International Journal of Diabetes Research

p-ISSN: 2163-1638    e-ISSN: 2163-1646

2012;  1(3): 32-35

doi: 10.5923/j.diabetes.20120103.01

Quercetin Dampens Postprandial Hyperglycemia in Type 2 Diabetic Patients Challenged with Carbohydrates Load

Hussain S. A. 1, AhmedZ. A. 2, Mahwi T. O. 3, Aziz T. A. 4

1Department of Pharmacology and Toxicology, College of Pharmacy, University of Baghdad, Baghdad, Iraq

2Department of Pharmacology, School of Medicine, Faculty of Medical Sciences, University of Sulaimani, Kurdistan, Iraq

3Department of Internal Medicine, School of Medicine, Faculty of Medical Sciences, University of Sulaimani, Kurdistan, Iraq

4Department of Pharmacology, School of Pharmacy, Faculty of Medical Sciences, University of Sulaimani, Kurdistan, Iraq

Correspondence to: Hussain S. A. , Department of Pharmacology and Toxicology, College of Pharmacy, University of Baghdad, Baghdad, Iraq.


Copyright © 2012 Scientific & Academic Publishing. All Rights Reserved.


Postprandial hyperglycemia is a major risk factor for diabetic complications leading to disabilities and mortality in diabetics. Quercetin, a flavonoid, has been tried in traditional medicine for treating many disorders including diabetes. The present study was designed to evaluate the potential of quercetin to damp postprandial blood glucose level after maltose and glucose loading in patients with type 2 diabetes mellitus (DM). In a randomized, blinded crossover study, single oral dose (400mg) of quercetin or placebo formula was administered to the patients 30 min before loading with either maltose (2g/kg) or glucose (100g), blood samples are taken at different intervals for measurement of plasma glucose. The results clearly showed ameliorated postprandial hyperglycemia due to the use of quercetin, it significantly dampened the postprandial hyperglycemia only after maltose loading compared to placebo; no effect reported for quercetin after glucose loading. In conclusion, quercetin effectively suppresses postprandial hyperglycemia in patients with type 2 DM loaded with maltose, which may be attributed to α-glucosidase inhibition.

Keywords: Quercetin, Type 2 DM, PPGE, Glucose Absorption

1. Introduction

Type 2 diabetes is characterized by two main features: peripheral insulin resistance and beta-cell dysfunction. Both hereditary and environmental factors, such as obesity and prolonged hyperglycemia, may trigger or exaggerate human type 2 diabetes. Hyperglycemia causes both beta-cell damage and peripheral insulin resistance via multiple mechanisms, collectively referred to as glucotoxicity[1]. The acute glucose fluctuations during the postprandial period exhibits a more specific triggering effect on oxidative stress than chronic sustained hyperglycemia which suggests that the therapy in type 2 diabetes should target not only hemoglobin A1c and mean glucose concentrations but also acute glucose swings[2]. In MODY-2 diabetes, functional defects in glucokinase genes restrict hepatic glucose uptake, bringing about prolongation of postprandial hyperglycemia[3], and eventually result in beta-cell overload.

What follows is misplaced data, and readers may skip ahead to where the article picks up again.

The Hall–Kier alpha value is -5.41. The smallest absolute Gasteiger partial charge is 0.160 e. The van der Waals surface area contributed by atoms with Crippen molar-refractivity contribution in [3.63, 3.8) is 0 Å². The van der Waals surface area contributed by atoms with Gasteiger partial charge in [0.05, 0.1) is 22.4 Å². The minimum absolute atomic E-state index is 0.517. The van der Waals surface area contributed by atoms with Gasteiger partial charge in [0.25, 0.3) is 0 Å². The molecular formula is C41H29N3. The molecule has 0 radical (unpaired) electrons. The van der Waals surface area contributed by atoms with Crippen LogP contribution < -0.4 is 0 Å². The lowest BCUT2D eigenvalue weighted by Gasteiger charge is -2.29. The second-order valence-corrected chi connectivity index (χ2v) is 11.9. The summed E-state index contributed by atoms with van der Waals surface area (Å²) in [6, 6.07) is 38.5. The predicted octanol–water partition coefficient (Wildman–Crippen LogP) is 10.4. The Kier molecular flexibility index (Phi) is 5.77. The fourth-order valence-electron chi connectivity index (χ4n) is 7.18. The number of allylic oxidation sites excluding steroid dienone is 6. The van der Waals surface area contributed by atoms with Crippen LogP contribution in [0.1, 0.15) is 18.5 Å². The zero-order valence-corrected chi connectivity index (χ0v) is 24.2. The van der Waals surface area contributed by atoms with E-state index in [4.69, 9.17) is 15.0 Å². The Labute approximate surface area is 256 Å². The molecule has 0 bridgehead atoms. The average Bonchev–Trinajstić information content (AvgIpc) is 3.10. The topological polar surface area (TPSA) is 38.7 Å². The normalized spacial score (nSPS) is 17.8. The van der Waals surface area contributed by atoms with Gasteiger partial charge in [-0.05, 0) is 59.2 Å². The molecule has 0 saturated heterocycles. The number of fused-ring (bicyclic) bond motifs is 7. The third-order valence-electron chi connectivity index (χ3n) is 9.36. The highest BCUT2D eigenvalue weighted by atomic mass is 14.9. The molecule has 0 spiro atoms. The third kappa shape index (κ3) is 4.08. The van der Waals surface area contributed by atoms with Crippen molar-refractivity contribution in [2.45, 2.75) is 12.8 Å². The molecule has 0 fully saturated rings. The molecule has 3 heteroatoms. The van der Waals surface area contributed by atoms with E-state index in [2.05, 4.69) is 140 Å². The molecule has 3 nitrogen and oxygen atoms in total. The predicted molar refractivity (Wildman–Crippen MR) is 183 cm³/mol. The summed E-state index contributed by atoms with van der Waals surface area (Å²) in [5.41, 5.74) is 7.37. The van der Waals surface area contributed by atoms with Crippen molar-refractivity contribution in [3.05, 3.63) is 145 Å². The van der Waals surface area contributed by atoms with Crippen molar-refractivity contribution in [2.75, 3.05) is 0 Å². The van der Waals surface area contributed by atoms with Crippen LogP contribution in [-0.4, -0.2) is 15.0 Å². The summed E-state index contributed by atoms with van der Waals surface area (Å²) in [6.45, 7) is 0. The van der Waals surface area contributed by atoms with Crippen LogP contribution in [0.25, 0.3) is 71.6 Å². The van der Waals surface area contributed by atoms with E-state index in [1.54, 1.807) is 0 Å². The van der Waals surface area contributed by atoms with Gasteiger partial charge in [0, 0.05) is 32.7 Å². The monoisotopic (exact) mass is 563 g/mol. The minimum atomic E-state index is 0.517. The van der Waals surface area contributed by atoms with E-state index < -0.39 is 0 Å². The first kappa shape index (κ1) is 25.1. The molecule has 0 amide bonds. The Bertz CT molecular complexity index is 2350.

Hence, efforts to minimize postprandial hyperglycemia, as well as fasting blood glucose control, are of importance for the prevention and treatment of type 2 diabetes. Oxidative stress, which is the result of either the overproduction of freeradicals or some impairment in the cellular antioxidant systems, can lead to serious deterioration of health. For instance, oxidative stress is likely to be involved in both the development and the advancement of diabetes mellitus, as several studies have demonstrated the involvement of oxygen free radicals (reactive oxygen species) in the appearance of insulin resistance, a distinctive characteristic of type 2 diabetes[4,5]. In addition, oxidative stress might even play some direct role in the subsequent surfacing of other diabetes- related complications[6]. Quercetin (3,3΄,4΄,5-7-penta- hydroxyflavone), is a flavonol chemically related to kaemferol. As a member of the flavonoid family, quercetin is widely distributed in plants, and is probably the most abundant of the flavonoid molecules in the plant kingdom. Sources of quercetin include brassica green vegetables, berries, onions, parsley, apple, legumes, green tea, citrus fruits, red grape wines, and so on[7]. Quercetin prevents oxidative injury and cell death[8] by several mechanisms, including scavenging oxygen radicals[9], inhibiting xanthine oxidase[10], lipid peroxidation, and chelating metal ions[11]. Quercetin is an efficient antioxidant, as evidenced by both in vitro[12] and in vivo studies[13], and in parallel, it has also been shown to improve diabetes-related impairments in animals[14,15]. Thus, in the present study, we address the question whether quercetin has beneficial effects in controlling and/or improving postprandial hyperglycemia in type 2 DM patients challenged with mono- or disaccharide load.